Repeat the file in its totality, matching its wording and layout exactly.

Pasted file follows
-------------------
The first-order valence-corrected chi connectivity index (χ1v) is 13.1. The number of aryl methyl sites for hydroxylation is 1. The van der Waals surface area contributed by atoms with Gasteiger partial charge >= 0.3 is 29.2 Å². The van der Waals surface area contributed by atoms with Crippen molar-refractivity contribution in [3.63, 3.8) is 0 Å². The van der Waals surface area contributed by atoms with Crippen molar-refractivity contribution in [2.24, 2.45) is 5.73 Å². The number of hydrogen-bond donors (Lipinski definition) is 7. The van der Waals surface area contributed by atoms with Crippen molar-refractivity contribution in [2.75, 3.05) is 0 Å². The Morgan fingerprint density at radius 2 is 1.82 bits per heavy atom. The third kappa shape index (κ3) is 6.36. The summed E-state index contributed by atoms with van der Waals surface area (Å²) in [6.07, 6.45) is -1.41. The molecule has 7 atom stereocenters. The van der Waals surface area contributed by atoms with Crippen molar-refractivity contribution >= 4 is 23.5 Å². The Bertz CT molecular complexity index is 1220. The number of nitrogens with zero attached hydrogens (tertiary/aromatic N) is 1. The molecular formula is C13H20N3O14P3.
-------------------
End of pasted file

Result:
The first-order valence-corrected chi connectivity index (χ1v) is 13.1. The number of aryl methyl sites for hydroxylation is 1. The van der Waals surface area contributed by atoms with Gasteiger partial charge >= 0.3 is 29.2 Å². The van der Waals surface area contributed by atoms with Crippen molar-refractivity contribution in [3.63, 3.8) is 0 Å². The van der Waals surface area contributed by atoms with Crippen molar-refractivity contribution in [2.24, 2.45) is 5.73 Å². The number of hydrogen-bond donors (Lipinski definition) is 7. The van der Waals surface area contributed by atoms with Crippen molar-refractivity contribution in [2.75, 3.05) is 0 Å². The Morgan fingerprint density at radius 2 is 1.82 bits per heavy atom. The third kappa shape index (κ3) is 6.36. The summed E-state index contributed by atoms with van der Waals surface area (Å²) in [6.07, 6.45) is -1.41. The molecule has 7 atom stereocenters. The van der Waals surface area contributed by atoms with Crippen molar-refractivity contribution >= 4 is 23.5 Å². The Bertz CT molecular complexity index is 1220. The number of nitrogens with zero attached hydrogens (tertiary/aromatic N) is 1. The molecular formula is C13H20N3O14P3.